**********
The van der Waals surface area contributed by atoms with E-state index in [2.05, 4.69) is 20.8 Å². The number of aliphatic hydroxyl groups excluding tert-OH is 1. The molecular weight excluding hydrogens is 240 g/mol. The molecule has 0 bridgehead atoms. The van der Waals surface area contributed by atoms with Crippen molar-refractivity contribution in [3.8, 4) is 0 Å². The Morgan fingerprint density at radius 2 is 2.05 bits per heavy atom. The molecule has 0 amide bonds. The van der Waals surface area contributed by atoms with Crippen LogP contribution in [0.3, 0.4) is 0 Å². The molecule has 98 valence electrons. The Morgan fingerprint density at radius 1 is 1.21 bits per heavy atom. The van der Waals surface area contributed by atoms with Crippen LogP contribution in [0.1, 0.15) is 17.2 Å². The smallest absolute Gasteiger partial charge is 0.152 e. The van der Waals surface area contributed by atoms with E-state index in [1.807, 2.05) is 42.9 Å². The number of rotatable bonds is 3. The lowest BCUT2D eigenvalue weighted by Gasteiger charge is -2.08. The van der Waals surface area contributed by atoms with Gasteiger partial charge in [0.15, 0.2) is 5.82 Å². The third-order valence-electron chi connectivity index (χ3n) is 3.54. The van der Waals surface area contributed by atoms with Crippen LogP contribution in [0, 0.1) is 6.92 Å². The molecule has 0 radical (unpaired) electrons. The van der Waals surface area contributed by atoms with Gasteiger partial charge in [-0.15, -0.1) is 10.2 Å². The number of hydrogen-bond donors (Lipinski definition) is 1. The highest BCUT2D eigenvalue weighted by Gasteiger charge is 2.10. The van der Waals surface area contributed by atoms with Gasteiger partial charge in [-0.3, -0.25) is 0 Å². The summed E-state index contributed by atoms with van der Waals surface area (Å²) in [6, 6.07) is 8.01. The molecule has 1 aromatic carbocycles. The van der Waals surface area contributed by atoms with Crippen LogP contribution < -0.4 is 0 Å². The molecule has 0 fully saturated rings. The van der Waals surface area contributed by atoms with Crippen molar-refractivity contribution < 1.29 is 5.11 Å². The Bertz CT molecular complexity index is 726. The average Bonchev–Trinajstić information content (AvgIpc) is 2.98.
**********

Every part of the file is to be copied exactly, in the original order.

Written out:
The van der Waals surface area contributed by atoms with E-state index in [2.05, 4.69) is 20.8 Å². The number of aliphatic hydroxyl groups excluding tert-OH is 1. The molecular weight excluding hydrogens is 240 g/mol. The molecule has 0 bridgehead atoms. The van der Waals surface area contributed by atoms with Crippen molar-refractivity contribution in [3.8, 4) is 0 Å². The Morgan fingerprint density at radius 2 is 2.05 bits per heavy atom. The molecule has 0 amide bonds. The van der Waals surface area contributed by atoms with Crippen LogP contribution in [0.3, 0.4) is 0 Å². The molecule has 98 valence electrons. The Morgan fingerprint density at radius 1 is 1.21 bits per heavy atom. The van der Waals surface area contributed by atoms with Crippen LogP contribution in [0.1, 0.15) is 17.2 Å². The smallest absolute Gasteiger partial charge is 0.152 e. The van der Waals surface area contributed by atoms with E-state index in [1.807, 2.05) is 42.9 Å². The number of rotatable bonds is 3. The lowest BCUT2D eigenvalue weighted by Gasteiger charge is -2.08. The van der Waals surface area contributed by atoms with Gasteiger partial charge in [0.15, 0.2) is 5.82 Å². The third-order valence-electron chi connectivity index (χ3n) is 3.54. The van der Waals surface area contributed by atoms with Crippen LogP contribution in [0, 0.1) is 6.92 Å². The molecule has 0 radical (unpaired) electrons. The van der Waals surface area contributed by atoms with Gasteiger partial charge in [-0.15, -0.1) is 10.2 Å². The number of hydrogen-bond donors (Lipinski definition) is 1. The highest BCUT2D eigenvalue weighted by Gasteiger charge is 2.10. The van der Waals surface area contributed by atoms with Gasteiger partial charge in [-0.3, -0.25) is 0 Å². The summed E-state index contributed by atoms with van der Waals surface area (Å²) in [6, 6.07) is 8.01. The molecule has 1 aromatic carbocycles. The van der Waals surface area contributed by atoms with Crippen LogP contribution < -0.4 is 0 Å². The molecule has 0 fully saturated rings. The van der Waals surface area contributed by atoms with Crippen molar-refractivity contribution < 1.29 is 5.11 Å². The Bertz CT molecular complexity index is 726. The average Bonchev–Trinajstić information content (AvgIpc) is 2.98.